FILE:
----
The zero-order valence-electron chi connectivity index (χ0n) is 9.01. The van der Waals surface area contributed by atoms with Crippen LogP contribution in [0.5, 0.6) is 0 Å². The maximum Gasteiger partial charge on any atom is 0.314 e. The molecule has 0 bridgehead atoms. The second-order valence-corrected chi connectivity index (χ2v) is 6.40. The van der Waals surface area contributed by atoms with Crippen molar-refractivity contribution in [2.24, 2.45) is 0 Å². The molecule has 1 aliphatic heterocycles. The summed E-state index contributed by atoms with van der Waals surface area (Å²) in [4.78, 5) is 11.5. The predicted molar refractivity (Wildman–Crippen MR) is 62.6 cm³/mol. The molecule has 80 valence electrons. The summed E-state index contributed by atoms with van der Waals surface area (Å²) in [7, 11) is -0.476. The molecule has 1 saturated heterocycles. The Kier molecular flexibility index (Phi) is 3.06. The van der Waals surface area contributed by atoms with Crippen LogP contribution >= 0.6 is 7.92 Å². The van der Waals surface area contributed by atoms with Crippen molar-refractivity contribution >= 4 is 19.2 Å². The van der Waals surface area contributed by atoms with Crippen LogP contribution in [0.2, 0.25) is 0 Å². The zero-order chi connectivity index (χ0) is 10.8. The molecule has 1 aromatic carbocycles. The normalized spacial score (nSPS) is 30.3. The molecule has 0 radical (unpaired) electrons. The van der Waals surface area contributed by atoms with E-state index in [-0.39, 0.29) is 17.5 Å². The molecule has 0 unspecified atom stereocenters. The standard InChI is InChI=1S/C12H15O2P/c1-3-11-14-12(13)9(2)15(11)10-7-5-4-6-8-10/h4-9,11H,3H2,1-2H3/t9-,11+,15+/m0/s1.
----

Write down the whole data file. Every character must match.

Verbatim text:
The zero-order valence-electron chi connectivity index (χ0n) is 9.01. The van der Waals surface area contributed by atoms with Crippen LogP contribution in [0.5, 0.6) is 0 Å². The maximum Gasteiger partial charge on any atom is 0.314 e. The molecule has 0 bridgehead atoms. The second-order valence-corrected chi connectivity index (χ2v) is 6.40. The van der Waals surface area contributed by atoms with Crippen molar-refractivity contribution in [2.24, 2.45) is 0 Å². The molecule has 1 aliphatic heterocycles. The summed E-state index contributed by atoms with van der Waals surface area (Å²) in [4.78, 5) is 11.5. The predicted molar refractivity (Wildman–Crippen MR) is 62.6 cm³/mol. The molecule has 80 valence electrons. The summed E-state index contributed by atoms with van der Waals surface area (Å²) in [7, 11) is -0.476. The molecule has 1 saturated heterocycles. The Kier molecular flexibility index (Phi) is 3.06. The van der Waals surface area contributed by atoms with Crippen LogP contribution >= 0.6 is 7.92 Å². The van der Waals surface area contributed by atoms with Crippen molar-refractivity contribution >= 4 is 19.2 Å². The van der Waals surface area contributed by atoms with Crippen LogP contribution in [0.2, 0.25) is 0 Å². The zero-order chi connectivity index (χ0) is 10.8. The molecule has 1 aromatic carbocycles. The normalized spacial score (nSPS) is 30.3. The molecule has 0 radical (unpaired) electrons. The van der Waals surface area contributed by atoms with E-state index in [-0.39, 0.29) is 17.5 Å². The molecule has 0 unspecified atom stereocenters. The standard InChI is InChI=1S/C12H15O2P/c1-3-11-14-12(13)9(2)15(11)10-7-5-4-6-8-10/h4-9,11H,3H2,1-2H3/t9-,11+,15+/m0/s1.